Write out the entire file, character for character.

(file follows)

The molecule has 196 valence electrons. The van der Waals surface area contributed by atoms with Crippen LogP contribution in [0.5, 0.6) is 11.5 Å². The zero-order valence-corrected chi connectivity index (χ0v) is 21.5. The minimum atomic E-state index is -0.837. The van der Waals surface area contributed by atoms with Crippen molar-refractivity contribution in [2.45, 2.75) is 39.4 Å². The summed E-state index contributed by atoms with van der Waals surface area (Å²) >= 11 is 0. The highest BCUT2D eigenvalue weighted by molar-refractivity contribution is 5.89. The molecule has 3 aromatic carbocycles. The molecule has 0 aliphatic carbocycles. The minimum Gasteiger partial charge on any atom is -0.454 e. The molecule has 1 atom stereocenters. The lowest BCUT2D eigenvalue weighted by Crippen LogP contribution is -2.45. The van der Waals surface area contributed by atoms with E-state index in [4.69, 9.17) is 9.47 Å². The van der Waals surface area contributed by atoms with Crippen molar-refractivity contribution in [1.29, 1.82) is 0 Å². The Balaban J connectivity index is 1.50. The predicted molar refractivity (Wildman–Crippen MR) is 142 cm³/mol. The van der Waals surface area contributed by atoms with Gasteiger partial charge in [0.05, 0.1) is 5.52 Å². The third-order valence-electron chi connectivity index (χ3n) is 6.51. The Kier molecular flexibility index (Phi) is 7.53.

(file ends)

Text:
The molecule has 196 valence electrons. The van der Waals surface area contributed by atoms with Crippen LogP contribution in [0.5, 0.6) is 11.5 Å². The zero-order valence-corrected chi connectivity index (χ0v) is 21.5. The minimum atomic E-state index is -0.837. The van der Waals surface area contributed by atoms with Crippen molar-refractivity contribution in [2.45, 2.75) is 39.4 Å². The summed E-state index contributed by atoms with van der Waals surface area (Å²) >= 11 is 0. The highest BCUT2D eigenvalue weighted by molar-refractivity contribution is 5.89. The molecule has 3 aromatic carbocycles. The molecule has 0 aliphatic carbocycles. The minimum Gasteiger partial charge on any atom is -0.454 e. The molecule has 1 atom stereocenters. The lowest BCUT2D eigenvalue weighted by Crippen LogP contribution is -2.45. The van der Waals surface area contributed by atoms with E-state index in [4.69, 9.17) is 9.47 Å². The van der Waals surface area contributed by atoms with Crippen molar-refractivity contribution in [1.29, 1.82) is 0 Å². The Balaban J connectivity index is 1.50. The predicted molar refractivity (Wildman–Crippen MR) is 142 cm³/mol. The van der Waals surface area contributed by atoms with Gasteiger partial charge in [0.05, 0.1) is 5.52 Å². The third-order valence-electron chi connectivity index (χ3n) is 6.51. The Kier molecular flexibility index (Phi) is 7.53.